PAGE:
Such was his story about one Phillip Humphries, itinerant preacher, who came by Watson's father's home in Choestoe. The appearance and message of the old preacher man left a lasting impression on Watson who was about 10 (1911) when he first saw the old preacher.
Watson's story went something like this:
He and his father were working in the cornfield along the road that led by their house (this road is now named Collins Road). They looked up from their work and saw an old man with a long white beard approaching. Albert, Watson's father, was not surprised to see him, for he knew Phillip Humphries. But to Watson, the stranger with a pack on his back, disheveled clothes, and his long white beard looked as Watson imagined Moses, the biblical patriarch, in appearance.
In the spring and again in the fall they would look up and suddenly Old Phil Humphries would be there, ready to talk, ready to give an account of his travels through many states and as far away from Choestoe as Texas. Watson called the old man "Uncle Phil" out of deference to his age and stature as a man of God. Actually, he was a "first cousin, thrice removed."
First, "Uncle Phil" warned people of their sins. This was his God-given message, one that he carried with him unabashedly in all of his travels. "If people did not repent and turn from their wicked ways," Uncle Phil stated, "God would visit them in his anger and cause devastation to come upon their homes, their crops, their families." From Georgia to Texas, this was his mission, to give the burning message God had put upon his heart.
It being about noontime, my Uncle Albert (Watson's father) invited the preacher to remain for the noon meal. He accepted gracefully, and at table the men talked of crops, people, politics, the weather, and what God expected of believers. The young boy Watson listened with open ears as his father and the preacher talked.
From reports on his journeys, the old preacher had really been to Texas. He talked knowledgeably about things he saw in Georgia, Alabama, Louisiana and Texas.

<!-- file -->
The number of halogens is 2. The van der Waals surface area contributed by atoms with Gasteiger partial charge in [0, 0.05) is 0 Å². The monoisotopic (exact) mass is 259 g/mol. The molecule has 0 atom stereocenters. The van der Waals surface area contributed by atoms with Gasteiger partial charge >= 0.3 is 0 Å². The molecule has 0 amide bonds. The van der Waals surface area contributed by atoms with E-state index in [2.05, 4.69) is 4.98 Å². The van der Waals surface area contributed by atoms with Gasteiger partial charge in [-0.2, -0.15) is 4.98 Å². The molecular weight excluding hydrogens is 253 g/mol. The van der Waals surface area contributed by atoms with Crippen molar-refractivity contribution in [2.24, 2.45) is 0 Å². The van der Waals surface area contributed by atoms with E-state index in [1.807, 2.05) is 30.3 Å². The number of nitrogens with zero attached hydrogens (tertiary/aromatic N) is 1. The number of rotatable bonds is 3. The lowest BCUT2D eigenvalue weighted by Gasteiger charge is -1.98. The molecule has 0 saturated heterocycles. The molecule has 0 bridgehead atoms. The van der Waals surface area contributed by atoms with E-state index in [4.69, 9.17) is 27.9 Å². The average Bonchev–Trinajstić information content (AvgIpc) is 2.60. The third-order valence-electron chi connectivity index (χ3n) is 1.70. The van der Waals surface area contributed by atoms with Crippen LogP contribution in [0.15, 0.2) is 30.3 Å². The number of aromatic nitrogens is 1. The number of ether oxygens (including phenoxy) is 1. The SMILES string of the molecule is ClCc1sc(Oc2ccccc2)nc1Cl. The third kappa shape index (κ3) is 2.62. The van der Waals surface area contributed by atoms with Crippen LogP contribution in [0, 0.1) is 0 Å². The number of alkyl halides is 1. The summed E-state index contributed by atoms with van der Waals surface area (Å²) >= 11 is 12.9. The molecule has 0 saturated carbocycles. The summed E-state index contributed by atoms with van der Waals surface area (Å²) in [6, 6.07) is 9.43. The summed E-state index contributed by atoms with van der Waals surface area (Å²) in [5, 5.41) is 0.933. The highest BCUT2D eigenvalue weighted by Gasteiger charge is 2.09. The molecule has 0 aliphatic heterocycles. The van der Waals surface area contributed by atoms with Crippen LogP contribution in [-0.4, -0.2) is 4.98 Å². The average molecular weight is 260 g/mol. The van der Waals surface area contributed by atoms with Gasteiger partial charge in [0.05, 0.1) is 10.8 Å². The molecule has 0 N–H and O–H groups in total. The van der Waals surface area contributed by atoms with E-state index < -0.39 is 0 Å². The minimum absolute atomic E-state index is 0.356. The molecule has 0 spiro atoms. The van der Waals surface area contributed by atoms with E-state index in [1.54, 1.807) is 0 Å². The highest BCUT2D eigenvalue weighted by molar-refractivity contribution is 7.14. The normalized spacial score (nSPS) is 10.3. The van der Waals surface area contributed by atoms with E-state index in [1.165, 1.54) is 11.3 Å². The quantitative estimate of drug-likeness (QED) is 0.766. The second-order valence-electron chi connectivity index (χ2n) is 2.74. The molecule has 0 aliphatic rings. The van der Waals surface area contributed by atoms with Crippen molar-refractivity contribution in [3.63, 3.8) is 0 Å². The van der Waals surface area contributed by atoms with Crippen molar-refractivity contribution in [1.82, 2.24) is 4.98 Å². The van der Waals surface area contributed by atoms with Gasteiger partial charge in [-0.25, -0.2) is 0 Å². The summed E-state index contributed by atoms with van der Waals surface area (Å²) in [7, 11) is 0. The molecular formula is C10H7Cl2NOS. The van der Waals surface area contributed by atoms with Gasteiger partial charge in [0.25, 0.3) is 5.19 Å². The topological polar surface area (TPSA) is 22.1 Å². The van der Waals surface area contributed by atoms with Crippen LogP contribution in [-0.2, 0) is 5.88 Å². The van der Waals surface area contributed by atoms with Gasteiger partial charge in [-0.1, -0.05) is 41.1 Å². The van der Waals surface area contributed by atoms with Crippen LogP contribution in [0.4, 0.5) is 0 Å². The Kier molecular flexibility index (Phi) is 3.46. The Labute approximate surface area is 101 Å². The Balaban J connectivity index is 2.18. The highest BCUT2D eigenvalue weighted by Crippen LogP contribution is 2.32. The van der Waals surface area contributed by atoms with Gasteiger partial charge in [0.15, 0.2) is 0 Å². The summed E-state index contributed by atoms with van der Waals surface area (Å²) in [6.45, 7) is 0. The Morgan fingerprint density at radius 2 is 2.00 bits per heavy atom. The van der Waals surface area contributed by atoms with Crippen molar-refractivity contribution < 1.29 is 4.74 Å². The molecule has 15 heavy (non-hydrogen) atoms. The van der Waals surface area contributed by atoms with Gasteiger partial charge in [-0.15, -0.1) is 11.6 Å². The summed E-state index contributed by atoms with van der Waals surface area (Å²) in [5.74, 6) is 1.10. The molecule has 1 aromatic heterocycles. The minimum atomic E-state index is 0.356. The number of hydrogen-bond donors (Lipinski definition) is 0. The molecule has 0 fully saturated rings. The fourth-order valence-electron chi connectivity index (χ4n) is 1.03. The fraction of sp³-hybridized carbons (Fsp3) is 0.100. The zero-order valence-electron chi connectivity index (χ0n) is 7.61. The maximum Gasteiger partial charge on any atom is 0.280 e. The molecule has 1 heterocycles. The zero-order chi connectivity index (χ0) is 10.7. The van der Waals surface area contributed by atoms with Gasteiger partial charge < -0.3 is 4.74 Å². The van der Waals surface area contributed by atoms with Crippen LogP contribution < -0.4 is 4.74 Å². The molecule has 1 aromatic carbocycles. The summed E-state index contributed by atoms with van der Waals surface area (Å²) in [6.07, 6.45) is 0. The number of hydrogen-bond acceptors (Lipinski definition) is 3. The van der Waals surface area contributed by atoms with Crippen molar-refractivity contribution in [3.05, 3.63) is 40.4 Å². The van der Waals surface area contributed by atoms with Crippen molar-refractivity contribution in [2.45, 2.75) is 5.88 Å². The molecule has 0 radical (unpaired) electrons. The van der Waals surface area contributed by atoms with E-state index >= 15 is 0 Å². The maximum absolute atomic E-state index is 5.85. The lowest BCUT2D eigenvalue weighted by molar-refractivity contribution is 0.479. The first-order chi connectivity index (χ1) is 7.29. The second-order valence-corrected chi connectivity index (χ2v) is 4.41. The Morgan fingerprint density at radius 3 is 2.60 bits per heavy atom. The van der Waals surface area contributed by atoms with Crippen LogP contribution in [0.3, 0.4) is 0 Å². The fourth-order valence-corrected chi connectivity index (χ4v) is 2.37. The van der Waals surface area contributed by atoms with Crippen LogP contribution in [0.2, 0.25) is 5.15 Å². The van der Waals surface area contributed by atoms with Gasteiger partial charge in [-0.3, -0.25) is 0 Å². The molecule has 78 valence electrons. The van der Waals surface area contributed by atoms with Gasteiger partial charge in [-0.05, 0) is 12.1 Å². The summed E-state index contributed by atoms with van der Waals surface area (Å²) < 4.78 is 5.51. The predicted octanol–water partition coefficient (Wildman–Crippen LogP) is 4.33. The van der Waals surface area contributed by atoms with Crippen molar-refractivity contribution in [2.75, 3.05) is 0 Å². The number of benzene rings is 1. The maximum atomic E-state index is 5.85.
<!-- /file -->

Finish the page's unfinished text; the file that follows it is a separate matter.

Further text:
In Spring, as he stopped by the Dyer farm, he was coming from Texas. In Fall, as he again stopped for his talk and a noon meal, he was on his way back to Texas, proclaiming his message along the way, the themes of which were repentance and the coming catastrophe. He did not want money for the Word he delivered from the Lord, but he welcomed food, clothing and a place to lay his head at night. He also caught a free ride in buggies or wagons going in the direction of his mission trip. Watson said that Phillip had a sister who lived in adjacent Arkaquah District named Lottie Humphries, or Granny, as she was known because of her age.
Were Watson's 10-year old memories of Old Preacher Phillip Humphries a figment of his imagination? No. A little research revealed that his family did live in Arkaquah and he was a son of John and Kizziah Souther Humphries. Kizziah Souther was Albert Dyer's great aunt, a sister of his great grandfather, John Jesse Souther.
Kizziah Souther married John Humphries in Burke County, N.C., on December 27, 1831. They moved to Georgia, along with others of Kizziah's siblings (for her mother and father were already settled in Choestoe) in the mid to late 1830's. Phillip Humphries was the sixth of 13 children born to John and Kizziah. The first four of their 13 children were born before they left North Carolina. The last nine were born in Arkaquah District where they settled in Georgia. These 13 children, by name and order of birth were Jesse, Jane, Catherine, Willis, James, Phillip, John, Noah, Sarah, Mary, Nancy Ann, Joseph F. and David.
Phillip Humphries was born about 1841. He was listed as 9 years of age in the 1850 Union County census. He married Cordie Parker. He served in the Confederate Army during the War Between the States. Family legend holds that an injury, or the terrible experiences of war, left his mind "deranged"-hence his wanderings between Texas and Georgia and his unusual way of delivering the gospel message. Texas had a pull for Phillip Humphries, where he took his wife and family, because his older brother, Willis, and his wife, Mary Johnson Humphries, had migrated there. Known names of Phillip and Cordie Parker Humphries are Joseph, James, Louise and Maggie, and possibly others whose names are not known.
The Lottie Humphries who Preacher Phillip Humphries visited at the "old Humphries place" in Arkaquah was actually Phillip's sister-in-law, Charlotte Duckworth who married Jesse Humphries on March 11, 1855. Charlotte, called Lottie, was the sixth child of David and Mary Duckworth. Lottie's husband Jesse also served in the Confederate Army. Jesse and Lottie moved their family to Walker County, Ga., where Jesse died. However, it seems that Lottie moved back to the "old Humphries" place at Arkaquah, because she is listed in the Union County Cemetery Book as buried in Bethel Cemetery, with her tombstone reading "Granny Lottie Humphrey - died 1923." Having been listed as 13 in the 1850 census, Lottie was born about 1837.
Preacher Phillip Humphries made his last visit to Georgia when an old man and became so ill that he could not return to Texas. Both the message and the desire to journey had left him. He was so ill that relatives placed him in a facility for Old Soldiers somewhere in North Carolina where he died and was buried.
c2006 by Ethelene Dyer Jones; published June 15, 2006 in The Sentinel, Blairsville, GA. Reprinted by permission. All rights reserved.